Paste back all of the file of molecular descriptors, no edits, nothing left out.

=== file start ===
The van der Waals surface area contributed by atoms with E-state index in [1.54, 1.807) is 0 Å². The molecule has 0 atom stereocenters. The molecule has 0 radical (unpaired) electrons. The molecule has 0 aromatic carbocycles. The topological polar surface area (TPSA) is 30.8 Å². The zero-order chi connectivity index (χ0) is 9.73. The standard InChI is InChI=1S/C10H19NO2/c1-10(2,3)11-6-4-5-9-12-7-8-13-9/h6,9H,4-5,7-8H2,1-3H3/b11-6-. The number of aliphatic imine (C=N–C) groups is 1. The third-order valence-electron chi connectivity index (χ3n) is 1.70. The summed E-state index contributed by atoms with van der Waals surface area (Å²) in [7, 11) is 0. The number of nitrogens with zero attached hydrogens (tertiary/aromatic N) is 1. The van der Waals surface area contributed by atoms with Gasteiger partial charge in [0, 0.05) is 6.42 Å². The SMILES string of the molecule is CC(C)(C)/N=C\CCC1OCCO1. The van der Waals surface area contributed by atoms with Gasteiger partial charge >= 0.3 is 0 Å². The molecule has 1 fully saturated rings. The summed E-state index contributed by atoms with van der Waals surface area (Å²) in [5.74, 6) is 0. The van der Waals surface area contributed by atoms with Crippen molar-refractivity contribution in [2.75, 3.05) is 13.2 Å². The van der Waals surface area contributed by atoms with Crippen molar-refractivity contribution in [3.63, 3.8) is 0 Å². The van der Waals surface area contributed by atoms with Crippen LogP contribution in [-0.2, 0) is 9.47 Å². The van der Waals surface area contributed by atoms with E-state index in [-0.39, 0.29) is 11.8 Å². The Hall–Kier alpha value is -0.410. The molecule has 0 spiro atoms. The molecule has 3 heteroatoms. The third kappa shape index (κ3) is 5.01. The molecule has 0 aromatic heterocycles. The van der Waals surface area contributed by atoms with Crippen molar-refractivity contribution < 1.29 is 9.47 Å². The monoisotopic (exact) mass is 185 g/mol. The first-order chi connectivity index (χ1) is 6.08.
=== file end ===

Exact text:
The van der Waals surface area contributed by atoms with E-state index in [1.54, 1.807) is 0 Å². The molecule has 0 atom stereocenters. The molecule has 0 radical (unpaired) electrons. The molecule has 0 aromatic carbocycles. The topological polar surface area (TPSA) is 30.8 Å². The zero-order chi connectivity index (χ0) is 9.73. The standard InChI is InChI=1S/C10H19NO2/c1-10(2,3)11-6-4-5-9-12-7-8-13-9/h6,9H,4-5,7-8H2,1-3H3/b11-6-. The number of aliphatic imine (C=N–C) groups is 1. The third-order valence-electron chi connectivity index (χ3n) is 1.70. The summed E-state index contributed by atoms with van der Waals surface area (Å²) in [7, 11) is 0. The number of nitrogens with zero attached hydrogens (tertiary/aromatic N) is 1. The van der Waals surface area contributed by atoms with Gasteiger partial charge in [0, 0.05) is 6.42 Å². The SMILES string of the molecule is CC(C)(C)/N=C\CCC1OCCO1. The van der Waals surface area contributed by atoms with Gasteiger partial charge >= 0.3 is 0 Å². The molecule has 1 fully saturated rings. The summed E-state index contributed by atoms with van der Waals surface area (Å²) in [5.74, 6) is 0. The van der Waals surface area contributed by atoms with Crippen molar-refractivity contribution in [2.75, 3.05) is 13.2 Å². The van der Waals surface area contributed by atoms with Crippen molar-refractivity contribution in [3.63, 3.8) is 0 Å². The van der Waals surface area contributed by atoms with Crippen LogP contribution in [-0.2, 0) is 9.47 Å². The van der Waals surface area contributed by atoms with E-state index in [-0.39, 0.29) is 11.8 Å². The Hall–Kier alpha value is -0.410. The molecule has 0 spiro atoms. The molecule has 3 heteroatoms. The third kappa shape index (κ3) is 5.01. The molecule has 0 aromatic heterocycles. The van der Waals surface area contributed by atoms with Crippen molar-refractivity contribution < 1.29 is 9.47 Å². The monoisotopic (exact) mass is 185 g/mol. The first-order chi connectivity index (χ1) is 6.08.